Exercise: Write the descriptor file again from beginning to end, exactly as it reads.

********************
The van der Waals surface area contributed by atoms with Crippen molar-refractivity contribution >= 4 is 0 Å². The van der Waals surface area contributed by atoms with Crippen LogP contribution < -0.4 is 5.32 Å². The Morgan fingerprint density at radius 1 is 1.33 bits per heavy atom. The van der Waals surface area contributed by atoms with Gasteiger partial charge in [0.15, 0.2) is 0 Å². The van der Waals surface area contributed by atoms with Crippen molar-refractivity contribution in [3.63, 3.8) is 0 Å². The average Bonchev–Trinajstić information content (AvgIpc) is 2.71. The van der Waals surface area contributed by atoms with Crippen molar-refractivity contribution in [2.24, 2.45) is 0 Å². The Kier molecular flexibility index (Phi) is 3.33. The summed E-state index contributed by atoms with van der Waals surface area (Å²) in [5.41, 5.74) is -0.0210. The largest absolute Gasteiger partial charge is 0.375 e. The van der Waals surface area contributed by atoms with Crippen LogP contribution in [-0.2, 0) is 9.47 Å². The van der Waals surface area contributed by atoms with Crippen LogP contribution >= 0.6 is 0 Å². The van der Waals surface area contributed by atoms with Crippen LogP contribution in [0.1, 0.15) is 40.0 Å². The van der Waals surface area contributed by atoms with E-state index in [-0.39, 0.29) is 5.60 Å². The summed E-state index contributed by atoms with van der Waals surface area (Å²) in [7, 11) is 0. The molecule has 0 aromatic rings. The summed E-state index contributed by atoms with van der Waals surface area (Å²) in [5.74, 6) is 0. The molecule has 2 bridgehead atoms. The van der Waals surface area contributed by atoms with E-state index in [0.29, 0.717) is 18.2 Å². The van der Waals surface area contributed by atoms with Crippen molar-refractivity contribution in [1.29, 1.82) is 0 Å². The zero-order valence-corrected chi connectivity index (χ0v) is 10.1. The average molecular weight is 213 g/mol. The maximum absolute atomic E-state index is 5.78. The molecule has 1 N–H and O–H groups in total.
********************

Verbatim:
The van der Waals surface area contributed by atoms with Crippen molar-refractivity contribution >= 4 is 0 Å². The van der Waals surface area contributed by atoms with Crippen LogP contribution < -0.4 is 5.32 Å². The Morgan fingerprint density at radius 1 is 1.33 bits per heavy atom. The van der Waals surface area contributed by atoms with Gasteiger partial charge in [0.15, 0.2) is 0 Å². The van der Waals surface area contributed by atoms with Crippen molar-refractivity contribution in [3.63, 3.8) is 0 Å². The average Bonchev–Trinajstić information content (AvgIpc) is 2.71. The van der Waals surface area contributed by atoms with Crippen molar-refractivity contribution in [2.24, 2.45) is 0 Å². The Kier molecular flexibility index (Phi) is 3.33. The summed E-state index contributed by atoms with van der Waals surface area (Å²) in [5.41, 5.74) is -0.0210. The largest absolute Gasteiger partial charge is 0.375 e. The van der Waals surface area contributed by atoms with Crippen LogP contribution in [-0.2, 0) is 9.47 Å². The van der Waals surface area contributed by atoms with Crippen LogP contribution >= 0.6 is 0 Å². The van der Waals surface area contributed by atoms with Crippen LogP contribution in [0.1, 0.15) is 40.0 Å². The van der Waals surface area contributed by atoms with E-state index in [-0.39, 0.29) is 5.60 Å². The summed E-state index contributed by atoms with van der Waals surface area (Å²) in [7, 11) is 0. The molecule has 0 aromatic rings. The summed E-state index contributed by atoms with van der Waals surface area (Å²) in [5.74, 6) is 0. The molecule has 2 bridgehead atoms. The van der Waals surface area contributed by atoms with E-state index in [0.29, 0.717) is 18.2 Å². The van der Waals surface area contributed by atoms with Crippen molar-refractivity contribution in [1.29, 1.82) is 0 Å². The zero-order valence-corrected chi connectivity index (χ0v) is 10.1. The average molecular weight is 213 g/mol. The maximum absolute atomic E-state index is 5.78. The molecule has 1 N–H and O–H groups in total.